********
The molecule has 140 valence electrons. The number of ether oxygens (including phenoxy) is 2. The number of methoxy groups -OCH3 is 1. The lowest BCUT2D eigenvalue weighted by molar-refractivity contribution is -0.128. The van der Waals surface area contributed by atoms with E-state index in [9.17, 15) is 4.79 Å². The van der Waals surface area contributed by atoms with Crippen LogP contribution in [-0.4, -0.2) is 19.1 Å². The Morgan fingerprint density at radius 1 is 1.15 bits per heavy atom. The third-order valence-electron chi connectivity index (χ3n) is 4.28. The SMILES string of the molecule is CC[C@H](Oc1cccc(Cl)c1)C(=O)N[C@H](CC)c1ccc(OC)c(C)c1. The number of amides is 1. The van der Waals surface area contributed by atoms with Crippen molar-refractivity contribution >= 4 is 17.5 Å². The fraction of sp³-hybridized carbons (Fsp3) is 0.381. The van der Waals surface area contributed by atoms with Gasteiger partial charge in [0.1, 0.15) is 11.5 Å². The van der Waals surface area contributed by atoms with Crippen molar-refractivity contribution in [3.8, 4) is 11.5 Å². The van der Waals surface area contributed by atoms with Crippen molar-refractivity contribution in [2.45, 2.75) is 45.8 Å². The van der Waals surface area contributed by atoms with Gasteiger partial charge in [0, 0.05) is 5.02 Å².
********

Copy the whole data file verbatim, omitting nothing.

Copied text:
The molecule has 140 valence electrons. The number of ether oxygens (including phenoxy) is 2. The number of methoxy groups -OCH3 is 1. The lowest BCUT2D eigenvalue weighted by molar-refractivity contribution is -0.128. The van der Waals surface area contributed by atoms with E-state index in [9.17, 15) is 4.79 Å². The van der Waals surface area contributed by atoms with Crippen LogP contribution in [-0.4, -0.2) is 19.1 Å². The Morgan fingerprint density at radius 1 is 1.15 bits per heavy atom. The third-order valence-electron chi connectivity index (χ3n) is 4.28. The SMILES string of the molecule is CC[C@H](Oc1cccc(Cl)c1)C(=O)N[C@H](CC)c1ccc(OC)c(C)c1. The number of amides is 1. The van der Waals surface area contributed by atoms with Crippen molar-refractivity contribution >= 4 is 17.5 Å². The fraction of sp³-hybridized carbons (Fsp3) is 0.381. The van der Waals surface area contributed by atoms with Gasteiger partial charge in [0.1, 0.15) is 11.5 Å². The van der Waals surface area contributed by atoms with Crippen molar-refractivity contribution in [3.8, 4) is 11.5 Å². The van der Waals surface area contributed by atoms with Crippen molar-refractivity contribution in [2.45, 2.75) is 45.8 Å². The van der Waals surface area contributed by atoms with Gasteiger partial charge in [0, 0.05) is 5.02 Å².